It doesn’t matter if you get every single thing done here—just make a start on it.
Once you’ve decluttered your work area, see how that’s working for you for a few days or weeks. Then go on to organize and de-clutter other areas of your life. For example, your hard drive, your email inbox and those energy-draining relationships, or commitments made out of coercion or guilt (the committee you got roped into joining, for example).
Don’t get over-ambitious and try to do everything at once. Start with the desk, then set aside fifteen minutes a day or one hour per week specifically for “organization and decluttering”.
The important thought to take away from this series? Busting procrastination is not just about becoming more organized or beating a bad habit. Busting procrastination is all about creating habits and finding the methods that energize and inspire you!
If you enjoyed this episode and want more tips and strategies, check out my new Business Building Action Kit – How to Stop Procrastinating as a Solopreneur.
These action kits contain a full done-for-you action plan to give you guidance, resources, and keep you on track with checklists and worksheets.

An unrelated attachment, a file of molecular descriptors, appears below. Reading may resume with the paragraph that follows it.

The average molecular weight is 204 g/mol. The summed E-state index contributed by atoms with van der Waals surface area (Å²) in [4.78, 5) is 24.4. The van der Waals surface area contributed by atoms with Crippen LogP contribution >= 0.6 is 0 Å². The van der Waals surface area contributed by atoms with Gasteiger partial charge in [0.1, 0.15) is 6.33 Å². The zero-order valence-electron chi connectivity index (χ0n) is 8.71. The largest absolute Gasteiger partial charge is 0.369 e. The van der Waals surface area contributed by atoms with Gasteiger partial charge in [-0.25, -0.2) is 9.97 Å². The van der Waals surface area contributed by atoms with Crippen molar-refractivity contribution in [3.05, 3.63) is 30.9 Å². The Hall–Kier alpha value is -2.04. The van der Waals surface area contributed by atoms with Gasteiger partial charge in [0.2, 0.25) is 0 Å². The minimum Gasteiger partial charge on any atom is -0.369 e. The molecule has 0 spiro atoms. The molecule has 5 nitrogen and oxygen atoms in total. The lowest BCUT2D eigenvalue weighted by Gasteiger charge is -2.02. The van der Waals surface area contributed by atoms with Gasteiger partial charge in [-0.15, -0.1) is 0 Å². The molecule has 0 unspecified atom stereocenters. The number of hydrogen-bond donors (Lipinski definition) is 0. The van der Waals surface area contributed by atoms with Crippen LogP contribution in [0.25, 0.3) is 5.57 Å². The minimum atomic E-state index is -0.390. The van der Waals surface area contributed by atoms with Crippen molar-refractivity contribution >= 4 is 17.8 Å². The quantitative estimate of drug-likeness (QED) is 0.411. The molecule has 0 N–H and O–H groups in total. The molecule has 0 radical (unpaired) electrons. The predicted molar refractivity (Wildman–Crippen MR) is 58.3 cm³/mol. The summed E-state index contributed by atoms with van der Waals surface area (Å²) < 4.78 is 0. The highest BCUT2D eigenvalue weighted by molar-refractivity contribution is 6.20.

You can find a link to the product below or visit my VA Business Builder Boutique and click on Shop.
Join me next month for more Systems Sundays!
Catch up on other “How to Stop Procrastinating” episodes:
Did you enjoy this episode and want to put it into action? Check out this action kit!
How to Stop Procrastinating as a Solopreneur
You’ll hear people give all sorts of reasons why they haven’t yet created a product, put together a membership site, started building a list, or even just started that exercise program. Everything they say is most likely valid. They’re being truthful. They’re not making excuses. But look one step deeper, and what you’ll also find is… procrastination.
We all do it. We all procrastinate for different reasons. We have different trigger points. And we all procrastinate in different ways.
The thing about procrastination is how sneaky our own minds can be. For example, one copywriter might procrastinate by doing endless research on a project. She’s not sitting around twiddling her thumbs. She’s not playing Wordle. She’s doing vital work for her project, and her project is on her mind.
In this complete kit, I’m going to show you how to overcome procrastination. Try out the one that resonates most with you—or try them all – you might be surprised at what works for you!
What you Get with Your Kit:
- 18-Page Guide giving you the solutions to overcoming procrastination
- “21 Idea Blueprint” – While there are common causes and reasons for procrastination, there are even more “cures.” Pick through these twenty-one ideas to find strategies that work for you
- 4-week done-for-you calendar to face your procrastination and become accountable for it (even if “accountability” is not your favorite word)
- Comprehensive action checklist
- Resource Directory with links to tools and resources
- Worksheet – Use this Worksheet to isolate, identify, and define your procrastination points, habits, and tendencies, as well as plan strategies to bust them